Abilene Reporter News, June 23, 1938

Abilene Reporter News

June 23, 1938

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Issue date: Thursday, June 23, 1938

Pages available: 32

Previous edition: Wednesday, June 22, 1938

Next edition: Friday, June 24, 1938

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Publication name: Abilene Reporter News

Location: Abilene, Texas

Pages available: 987,110

Years available: 1917 - 1977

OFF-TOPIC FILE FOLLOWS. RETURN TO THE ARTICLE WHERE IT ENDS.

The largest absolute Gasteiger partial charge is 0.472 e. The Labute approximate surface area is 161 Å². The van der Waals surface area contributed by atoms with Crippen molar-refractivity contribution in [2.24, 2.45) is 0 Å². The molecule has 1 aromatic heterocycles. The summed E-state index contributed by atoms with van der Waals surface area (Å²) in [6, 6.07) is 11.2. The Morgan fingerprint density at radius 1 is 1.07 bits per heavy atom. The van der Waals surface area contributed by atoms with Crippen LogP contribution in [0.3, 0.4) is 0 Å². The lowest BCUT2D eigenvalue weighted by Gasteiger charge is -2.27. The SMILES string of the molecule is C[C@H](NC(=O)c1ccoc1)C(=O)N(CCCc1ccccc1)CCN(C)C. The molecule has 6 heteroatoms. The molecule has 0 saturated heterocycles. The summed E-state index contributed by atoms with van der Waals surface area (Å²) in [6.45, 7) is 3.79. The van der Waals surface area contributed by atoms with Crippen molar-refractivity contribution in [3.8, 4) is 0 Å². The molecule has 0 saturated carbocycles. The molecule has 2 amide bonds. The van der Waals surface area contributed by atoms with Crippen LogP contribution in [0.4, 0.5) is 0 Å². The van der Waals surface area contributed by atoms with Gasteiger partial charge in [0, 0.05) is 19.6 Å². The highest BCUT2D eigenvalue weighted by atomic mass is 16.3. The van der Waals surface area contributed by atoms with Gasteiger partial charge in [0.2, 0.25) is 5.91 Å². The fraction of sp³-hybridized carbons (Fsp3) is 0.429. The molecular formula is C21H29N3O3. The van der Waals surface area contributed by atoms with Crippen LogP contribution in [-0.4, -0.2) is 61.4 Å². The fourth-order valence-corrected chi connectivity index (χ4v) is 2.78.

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Abilene Reporter News (Newspaper) - June 23, 1938, Abilene, Texas WIST TOCA# OWN MWSMPER VOL. LVHI, NO. 26. Hilt Abilene Reporter -Nellis “WITHOUT, OR WITH OFFENSE TO FRIENDS OR ROES WE SKETCH YO VR WORLD EXACTLY AS IT GOES,’’—Byron Anton air (I fffH lAPt ABILENE, TEXAS. THURSDAY MORNING, JUNE 23, 1938.-SIXTEEN PAGES (RIM I'rfM (LTl PRICE 5 CENTS SPRAWLS CHALLENGER THRICE IN TWO MINUTES—Louis Blasts Schmeling For First Round Knockout IN LONG TAILS Seldom is Reichfuerher Adolf Hitler, No. I Brownshirt of der* many seen wearing anything but a simple corporal s uniform and trench coat. But he went quite formal for recent visiting diplomatic envoys, as is shown above where he is pictured in full evening dress leaving the chancellory in Berlin. Oiler At Hamby •tes lest County Assures Farmers Aid In War On Hoppers Court Votes To Bear Portion Of Poison Expense I Taylor county farmers yesterday were assured the support of the commissioners court in a fight to ( finish against the season's most serious grasshopper threat. After visiting infested areas, the court voted to help defray expenses In securing poison used in killing I I the hoppers. This help came at a 1 time when all other agencies en-I gaged in the business were “snowed I under.” The court will furnish labor to j mix poison and will underwrite expenses to cut the cost in half for I farmers Where farmers were pay-in? 40 cents for 50 pounds of dry mix. they will pay only 20 cents now, it was explained. This move J was made to make it possible to secure more poison, tho county bearin'? the extra cost. RAIDING ROH CROPS Grasshoopers—mostly flying kind —have raided young row crops aft-I er being driven from fields of grain bv harvest. Heretofore most of the damage has been from jumbo hop-j per i. Knox Parr, county agent, explained that It is brst to put out poison I early in the morning, preferable trim davlight to 8 a rn. He said the poison should be sowed broad-, cast from five to IO pounds per aero over strips 75 to IOO yards wide. As Jubilee Opens— ABILENE PAYS TRIBUTE TO STONEWALL COUNTY Abilene salutes Stonewall County! Today marks the opening of Stonewall county's Golden Anniversary celebration in Aspermont. Three days will be billed with a varied program that will bring fun and entertainment to all West Texans. It commemorates the 50th year of Stonewall county as an organized governmental unit. The merchants of Abilene, In this Issue of The Reporter -News SALUTE STONEWALL COUNTY in their advertising. The people of Abilene and all of West Texas salute the people of that county. The Report er-News — West Texas* Own Newspaper—salutes this interesting, steadily developing county whose history is so typically West Texas, and predict for Stonewall'* second half- century development greater than that already shown. On Pages 9. IO. ll and 16 of this issue of The Reporter-New* will be found the story of Stonewall county’s beginning, and growth; of things happening today in Aspermont, Old Glory. Swenson and Peacock; the life stories of some of the county's earliest settlers—and th** program for these three days of fun and fellowship. Death Penalty Assessed Black n Crag Slaying Jury Deliberates Thirty Minutes, Returns Verdict Negro Champ Ends Fight In Record Time German's Handlers Throw In Towel At Count Of 'Eight' On Lost Knockdown ABILENE MEN HOPEFUL FDR DIAGNOSIS OK DALHART. June 22.—UP— Additional federal aid is being thrown into the fight against the grasshopper menace in four northeast-I j    J    |    er- : i’    tie?    ;• v . on- Completes I est i - - **»• »"• -f »    I I uer day was returned^    [sawdust     for oil per day day on the L. R „ J O Bartlett, pool discovery well on the J ones -£ha ckel f ord county ha near Hamby eight miles northeast of Abilene    ^ No I Bartlett pumped that amount of oil In Cl hours through two-inch tubing from a shallow sand of the Tannehill section at 1.590-92 1-2 feet, total depth. Casing was not cemented, and the production was natural. The wildcat is located about a mile northeast of Hamby, only 150 feet west of the Jones-Sha< Kelford county line. and in the southeast corner of section 59-14-TAP survey. On first production test June 5. it had swabbed So barrels of oil in four and a half hours through eight-inch casina. Dewey Fox of Abilene and D H. Rudd of Dallas, formerly of Abilene. were rigging up Wednesday after moving machine to the southeast of a diagonal offset on the F. W. Shotwell farm. The offset will be In Shackelford county, and is staked ISO feet out of the northwest comer of the Shotwell 80-acre tract lying In sections 9, BAL survey, and 59-14-T&P survey. In western Fisher county, testing of a cement squeeze plug in the bottom four feet of the Forest Development Corporation and Daube No. IL G Bennett, wildcat discovery three miles southwest of Rotan, to determine whether it will be effective. Saturation had been cored at 3.685-95 feet In Noodle Creek lime, with bottom of the hole at 3 699 feet. and cottonseed hulls for mixing with federal-furnished bren and sodium arsenite to make bait Lt Col. Nat Perrine, of the adjutant general's office at Austin announced the use of 40 national guard truck* that came to this area two weeks affo would be continued until July 2 Hccknev Given Office In State Police Body at the closing session of the association convention ernoon. Dallas was named the convention city for the 41st annual meeting of the city marshals and chiefs of police union of Texas Wednesday morning at the closing session of the 40th meeting of the union held here Chief of Police L. B, Maddox of Beaumont was elected president to succeed J. M. Rooney of Galveston. Other officers elected included: Chief of Police T A. Hackney AS NEW DEAL SPENDING BEGINS— Business Rise Forecast 'ECONOMIC SKIES DEFINITELY clearing; roper observes Commerce Department Survey Shows Wholesale Inventories Below 1937 WASHINGTON. June 22.—'/Pi—Predictions of better busine*# soon were issued today by administration officials while the lending-spending program's first big scoops full of federal cash were ladled out to hundreds of cities and towns by the Public Works Administration. "The economic skies are definitely clearing,” said Secretary of Commerce Roper. He asserted that business statistics indicated a sham up-*    *    *    turn    by fall, if not earlier. ! A commerce department survey showed, he said, that wholesale inventories had dropped nine per cent since February, and were 24.5 per cent lower than a year ago. SOFT PEDAL PROBE At the same time. word was passed that administration advisers were taking steps to see that the expected business improvement should not be hampered by the coming investigation of monopolistic practices. Jerome Frank, who will represent the securities and exchange commission on the committee of inquiry, disclosed that administration officials have held conferences with industrial leaders and assured them til at no antitrust witch-hunt” was in prospect. Senator Hatch (D-NM), also predicted much better business by fall, meanwhile got behind the frequently heard proposal that the federal government keep always ready a program of public works to be put into operation whenever employment begins to lag. The proposal will be given detailed consideration when the senate unemployment committee meets in the fall, Hatch said, Only a few hour* after the $3,753,000,000 spending-lending bill was signed by President Roosevelt. PIVA announced today the first of a series of allotments for construction work. Loans and grants totaling $77,-814,628 were made for 590 projects, estimated to cost a total of $148,795,895, counting local contributions. Between now and Saturdav, PW A expects to allot $173,000,000 more. Later, still further loans and grants will be made. PIVA has $965,000,000 for this purpose. By BROOKS PEDEN If there has been any national Improvement in business conditions j recently it hasn't made appearance in Abilene yet, and where there has; been improvement it has not been; due to the spending-lending bill or I Other government efforts Those opinions are the consensus of a cross section of Abilene business men interviewed yesterday. The local business men were Interviewed after President Roosevelt had stated to a press conference in I Hyde Park that industrial and agr!-1 I cultural conditions were improved, j The men interviewed were unani-| mons In the opinion that there has I been no perceptible change In conditions here recently. They were also unanimous in expecting beneficial results from th* gigantic government spending campaign. ^    David    S.    Castle,    architect    who EL PASO. June 22 m -Ge g works both in Abilene and surround-J    ^ cHmiiwlogirt, sue- lnR distrlcts commented that it was j reeded R J. RcdlM of * e * too early yet to expect results from president^ of t.ie^ I exa> division ^of new government money. "We ....    ,    A--    have bwin working on    a    nUm-    j ber of project* in anticipation of By JACK B. KRI EGER AI PINE. June 22 —opi—In less than 30 minutes today a jury of tanned West Texans found Francis Marion Black Jr., guilty of pushing Marvin Dale Noblltt. 13. to his death from a 400-foot cliff, and voted to send the former University of Kansas student to the electric chair. the International Association for Identification and Fort Worth was .    , j    UJ4    kji    V/J    VO    SSS    **    *    *    v    * va selected as the 1939 convention site fecjeraj grants, but we haven’t had J°f ass,?’ time to get actual construction start- j Wednesday aft-i-j v„, caid **i Ho believe that ed yet," he said. "I do believe that we will feel very definite benefits from the program within a few months." EXPECT FALL GAINS F C. Hughes, automobile distributor, said "I just hope he (Roosevelt) is right, but we haven't felt anything yet. There has been no cie- Jhree Al lotmentS finite change in either direction re-    . cently. Naturally, we are expecting PqT West TeXOS some improvement in the fall. but I don’t know whether or not that will be due to the government.” LFON G. TLRROU NEW YORK. June 22—'.FI-Federal authorities started action today to prevent publication of articles by Leon G. Turrou, former ace G-man, advertised as the "authentic inside story * of the indictment of 18 members of an alleged German spy ring Federal Judge Murray Hulbert signed an order late today directing the New York Post to show cause tomorrow why it should not be restrained from printing the articles, scheduled to begin tomorrow. For many years a star agent of the bureau of investigation, Turrou spent four months investigating the espionage case. As soon as Indictments were returned, he announced hts resignation to write a series of articles and Join a private investigating firm. Rotary Voices Plea For Peace Bv ALAN GOULD YANKEE STADIUM, NEW YORK, June 22-(AP)—The Brown Bomber came back tonight—all the way back with an explosion that electrified the fight world and smashed Germany g Max Schmeling into a helpless, sprawling figure of defeat in less than one round. Dusky Joe Louis waited two years to avenge the one and only defeat of his professional career, but then took little more than two minutes to achieve it under the Yankee stadium s floodlights with a devastating blast that produced the quickest end-Jut    pU*,ll5tlc    history t0 a world heavyweight champion^ penalty after Black. 25, confessed he pushed the tousle-haired boy to The 24 year-old Alabama negro, knocked out in the same death in the lonely Big Bend    ring in 12 rounds by Schmeling - —-.................. mountains to collect an insurance    jn 1930t turned loose an attack KH i FR sr SKS TOI I irsr    of such suddenness and ferocity Mrs. Bobbie Smith, ‘widowed jthat th® German never had a mother of the boy who said she    chance, had put her son in Black's care in    NEVER HAD CHANCE order to find him a better home than she could provide, was not In the courtroom to hear the death verdict. She paced a hallway outside. Black, apparently about to collapse. was led quickly from the courtroom to the nearby Brewster county jail after the verdict was read. He stared straight ahead. He was alone when the verdict was brought in. His wife. 22-year-old Guinevere Kern Black, and hts mother. Mrs. Edna M. Black Sr., of Kincaid, Kans.. were not in the courtroom. FILES APPEAL The jury of West Texas ranchers and small business men received the case at 11:55 a. rn. They took an hour for lunch, retired at I p. rn . and had their death verdict ready before 1:30. There was a long w. -t wh’te eourt attern* % its soil* defense counsel.    * Attorneys for the defense said they had filed an appeal and would carry it to the last court. The date for sentencing Black is indefinite until the court entertains a possible motion for a new trial. Opponent's Polity Stored By Stuart Rail Commission Candidate Heard Robert A. tBob) Stuart of Fort Worth launched an attack on the administration of C. V. Terrell as railroad commissioner in a campaign speech for that office last night in Abilene. A crowd surprisingly large In view of other attractions was on the federal lawn to hear Stuart. He cri- Beaten to the first punch bf the Bombers snake-like left, Schmeling was knocked down three times and so badly battered that his handlers threw in the towel In token of defeat as the timekeeper tolled the count of "eight" on the last knockdown. The finish came after 2 minutes, 4 seconds of the first round as a howling crowd of 80,000 onlookers, thrilled by the negro’* spectacular rush to triumph, witnessed the most sensational heavyweight title finish sinre Jack Dempsey flattened Luis Angel Firpo at the Polo Grounds In .September, 1923. Dempsey’s memorable conquest came after 57 seconds of the second round, a total of only 3 minuter, 57 seconds of whirlwind ac- Schmelinf, a picture of confidence beforehand and favored by many to become the first ex-cham- G.O.P. COOES TO SOUTH'S 'REAL DEMOS' HAMILTON BIRMINGHAM, Ala. June 22 — JP —A plea for ‘ Real Southern Democrats to Join the republican party as the champion of “Jeffersonian philosophy" was voiced today by G.O.P. leader oJhn D. M. Hamilton. Speaking before i the Alabama Republican convention, the party’s national chairman ‘ made his bld for southern support In a state unwaveringly democratic in it* loyalties since reconstruction    A , BnmiLqn asses*- ed his address was j the first in the pion in history to regain the heavy- P. ,*°uth *■ weight crown, never had a chance    nation after the bell rang for the first round. BETTER THAN PREDICTED Louts Justifying his own prediction of a short finish, achieved it one round sooner than he expected, with a two-fisted onslaught that Hamilton al chairman and added that al though no arrangements have been made for similar speeches elsewhere in the southern states a definite campaign was "und^i consideration." Hamilton described the New Deal as "dedicated" to an “alien philoso- left the huge crowd as excited as phy • of regimentation, and said: Schmeling was dizzy after it was all over. The champion took command on the first exchange, belted Schmeling unmercifully about the head, and quickly had the German in distress. Max was on the verge of going down within the first minute, but covered and hung grimly to the ropes, near his own corner, as he tried desperately to save himself. . _    Finally    forced into the open, ticized Terrell fen- alleged favoritism schmeling went down on his side, Continued on Page 4, Col I of Abilene, third vice president, and Banker Henry James agreed that Chief of Police George C. tourney there has been improvement in the of Stamford sergeant-at-arms. Cooling Showers Fall In West Texas ATTENTION!!!! CITY SUBSCRIBERS!! Your route carrier is required ■quired to pay his paper bill each week on Saturday afternoon. He will make his collections each week from Friday morning until Saturday noon. When he calls on you, PLEXSE PAY HIM You may pay for as many weeks in advance as you wish. BE SURE YOU GET A RECEIPT FOR YOUR MONEY. We will appreciate your cooperation so that your carrier can give routine service to YOU and the company. ABILENE REP0RTER-NEWS Circulation Department Phone 7271 financial situation of this section recently. but was not sure that it had any bearing on the national condition. "The wheat harvest has put some new money Into circulation.” he said. "It seems unusualy busy this year and has brought a definite improvement considering the season. But that is purely local and doesn't seem directly connected with the national picture. We expect a Light showers and easterly breezes brought relief to central West Texas heat sufferers Wednesday. Winds blowing over Abilene from a shower cast of Abilene caused more decided pick up in the fall, the temperature at the weather when other crops will be coming bureau to drop from 96 degrees at In.” J o’clock to 87 at 3 o'clock.    H. J. Moreland, owner of a bottling At the airport weather station, company here, is another who sees .03 inch of precipitation was rec- definite improvement, but does not orded. although none was received credit It to national improvement in Abilene. Showers were visible in , -we are having a nice Increase over several other areas, observers at the last year’s business," he comment-airport reported.    ed. "but I think we're just working At Stamford an estimated one- harder than we have been.’’ half inch rain was received, bene- j in HARDWARE LINE fiting row' and feed crops.    | John Pechacek, hardware mer- ----------------------------- chant, said "things are still pretty quiet in this business. They haven’t Three public works administration allotments in West Texas were announced Wednesday They Included a waterworks pro- ; jeer at Big Spring, $225,000 gram: Haskell. I (spital $45/00 (."ant; and i Winters school. $6,545 grant and $8-000 loan. Construction work on the Haskell project was started several months ago on alternate plans that will permit planned additions and more complete equipment made possible by the PWA grant. The county had voted a $60,000 bond issue last summer to finance its part of the hos- j pital. The Weather See OPINIONS, Tg. 2. Col. 3 Blanton Mystery Clew T sipated BROWNSVILLE June 22 - L -Another lead in the Blanton disappearance mystery apparently blew up today when members of the family failed to identify a skeleton found near San Benito as that of either Luther or John Blanton. A Mexican laborer found the skeleton late yesterday. Nill I.FN I and \lrlnll>: Th«ir*da.v partly r lowly. x\ I ST    TINXX:    Tardy    cloudy    Thura- dav and S’rldnx. I \>l    TI N\>:    Partly    cloudy    Thor*. il>\ nod Friday, probably Mitlrwl •bower* In sooth portion, (.cutie to fre«h Southeast and south wind* on the roast. RHI.AROMA: Tartly cloudy lo unsettled Thursrla 'and Fridas NEW MINKO:    Tartly    cloudy    thor* day aud    Friday,    thundershower*    north central portion; little chance In temperature. Ranee of temperature yesterday: Jewish Purge Boomerangs In Berlin, Aryan Shopkeepers, Employes Victims EAN FRANCISCO, June 22.—(Ah --Men from many nations stood before the International Rotary convention today and proclaimed the fervent desire of their countrymen for peace. But no one spoke for Germany, Japan, Italy or Russia. The nazi party recently outlawed the Rotary clubs of Germany and Austria. Russia never has had a Rotary club. Premier Benito Mussolini has endorsed Rotary' but Italy was not represented. There was a delegation from Japan but it did not participate in the peace talk that rose above all other subjects on the convention’s international round table Czechoslovakia* representative Frantisec Krai, drew cheers when he asserted his country was "prepared to defend its democracy to the last man and the last woman.” Allen Albert of Chicago, a former International past president, said the universal language of Rotary— that of the common wealth—offered It the opportunity to guide humanity in the way of peace. Without discussion the convention nominated George C. Hager of Chicago and Allen Street of Oklahoma City for president, and reelected Its veteran treasurer. Rufus C. Chapin of Chicago, by acclamation. Delegates will elect the president tomorrow. Mother Of British Queen Succumbs LONDON, June 23 —fThursday)— •AP -The countess of Strathmore. toward big trucking companies in I handling of transportation permits. of keeping the Texas oil production i allowable too low to favor South I American oil producers, and of allowing "criminal waste” of gas in fields. Stuart said that Terrell had j served as 52 years as    an    office holder and has drawn    more    than |    mo^er 0f    Queen    Elizabeth, died $250,000 in salary    and expense.    ^j-jy today    at    her London home.    I money from Texas.    I    8he was 76. The Fort Worth man was Intro-    j    0j    the    Scottish earl    of    j duced by E.N. Kirby.    Today he will    Strathmore    and    Kinghorne.    the spea,A in R^sfoe at 9 a    f?" ®countess had    been    gravely    ill for: at 10:30. Colorado at    11:30.    Big    somr tJTjr Spring at 1:30. Lamesa at 3. O'Donnell at 4. Tahoka at 5, Post at 6 j and Lubbock at 8. Area Grain Harvest' Nears Completion Favorable weather of the pas? two weeks has brought the wheat harvest in central West Texas almost to a finish. Farmera expect to complete combining of wheat fields within a week. Only a little wheat is in 1 shocks to be threshed later. Prices remained at the same J level of 65 cents for wheat in Abi-I lene Wednesday. Oats were bringing 1 20 cents and barley up to 30. County Agent Knox Parr reported Both King George VI and the queen were at her bedside wren I death came The queen had remained In Lon- I don near her mother during her long illness Mexico Seeking To End Water Rows PHOENIX, Ariz, June 22.—— Mexico desires to settle the water rights problems of the Colorado and Rio Grande rivers together, W. E. Anderson. Edenberg, Texas, water engineer, told a conference of representatives from seven basin states of the Colorado today. Anderson voiced Texas’ need of a "The future welfare of the south, as well as the entire country, depends on getting rid of the New Deal and its spoilsmen as fast as wa can.” farmer Slays Two Lawyers LOS ANGELES. June 22.— Arthur Emil Hansen, 38-year-old Wakonda, S. D„ farmer, shot and killed two lawyers who were opposing him in a civil case today in the hall of records. Hansen’s victims were J. Irving Hancock, 26, and Robert D. McLaughlin, 48. "I regret nothing I did; I had nothing to lose,” Hansen told Capt. William Penprase. sheriff-iffs captain. “When I entered that courtroom and saw those two attorneys who had cheated me out of everything I owned, and who were whispering together to harass me further, I saw red. I’m glad they’re dead; they can’t hurt anybody elscv” Capt. Penprase said Hensen’s confession to the shooting was made in a jury room a few' doors away from the courtroom of Commissioner Kurtz Kaufman, where Hancock and McLaughlin were shot Hansen won a judgment of $5,000 several months ago. Subsequently John Hancock, father of the slain ! attorney, won a judgment against Hansen and levied in Hansens judgement. that average wheat production was water treaty with Mexico, despite about IO bushels {v»r acre—decidedly the telegraphed opinion of Sireless than shown bv pre-harvest esti- tary of S'ate Cordell Hull that dis-: mates A! least 50,000 acres in Tay- I elusion of such a pact was "pre-: tor county are planted to wheat. mature. Druggists Elect FORT WORTH. June JO.—UP'— W. U. Paul of El Paso was elected president of the Texas Pharmaceutical association today. WITH 237 M.P.H. SPEED— AM IS . 71    ... 7S ... 72 73    ... 7S ... 74    ... 7K ... *7    ... S7 . . . *» •I ____ Highest HOI ll ....... I ....... a  ..........  s ....... 4    ............ ....... ft    ............  «   .......   I .  ....... ....... H  .....*..... ...____ (I    ...... ie ............  ii ............ Nunn Midnight md lowest lemivratnns TM 92 OS S7 sn 90 so X7 *4 sa 7ft in p. rn. >i'*|rrd;t>, 90 unit 77; sump dnlr * year bk", (lf iintl 7H. 'Minscl ypfttprdB), 7 ill; sunrise tod*}, 0:33: »uu*et todaj, 7:49. BERLIN, June 22.—</Pi—Evidence began to accumulate tonight that the violent anti-.semi-tlc manifestations of the past week were proving a boomerang. Many aryan shopkeepers and aryan employes in Jewish stores say they are economic victims of the Jew-baiters, quite as much as the Jews themselves. Movie houses in districts where raids have been the order of the day complain of half-empty houses. An aryan barber companied that his daily earnings for hair cuts and shave* were cut exactly one-half of what they were before the drive started. An aryan pastry shop owner said he was considering going out of business because he now was operating at a loss. In Jewish-owlied department stores, an overwhelming majority of employes was ‘aryan or had heroine such since 1933. These people walk about with long faces.as they see either bankruptcy ahead for their forms or already hold notices in their hands. Farmers May Get Checks By Aug. I 5 WASHINGTON. June 22 - PV— Senator Connelly (D-Texi said today after a conference with Secretary Wallace that checks for the $737,000,000 price adjustment payment* on 1937 cotton should be in the hands of farmers by August 15 He said forms already had been prepared and when approved by the general accounting office would go to county agents for distribution to farmers. New 30-Passenger Queen Of The Air’ Planned ST. LOUIS. June 22.-Mf**—A new 30-passenger “queen of the air” capable of speeding through the sub-stratosphere at 237 miles an hour wa* announced tonight by tile Curtiss-Wright corporation. In addition to the passengers, it will carry’ a cr***' *our Twenty berths can be made up for night flying. The new airliner will have two engines instead of the four used by two other new transports, the Boeing "Stratolmer" and the Doug- nouncement said, develop 1.500 horsepower each and carry “the highest rating of the U. S. department of commerce ” Either engine. Vice-President Charles VV. France of Curtiss-Wright’s St. Louis factory asserted, could fly the ship over the highest mountain In the United States. The plane's “ceiling" with one motor dead was set at 14,800 feet. A central "hold” or baggage compartment in the belly, below the pADfpr nf crrftvUv    th* for* and aft compartments of earlier ships. It is a mid-wing monoplane, with a fuselage shaped much like a dirigible to withstand "pressurization” of the cabin to maintain normal atmosphere for passengers in the rarefied air of its 20,000-foot cruising altitude. The wingspread will be 108 feet; nose to tail length 76 feet and gross loaded weight 36,000 pounds. The factory chief said he expected first tests to be flown here late ;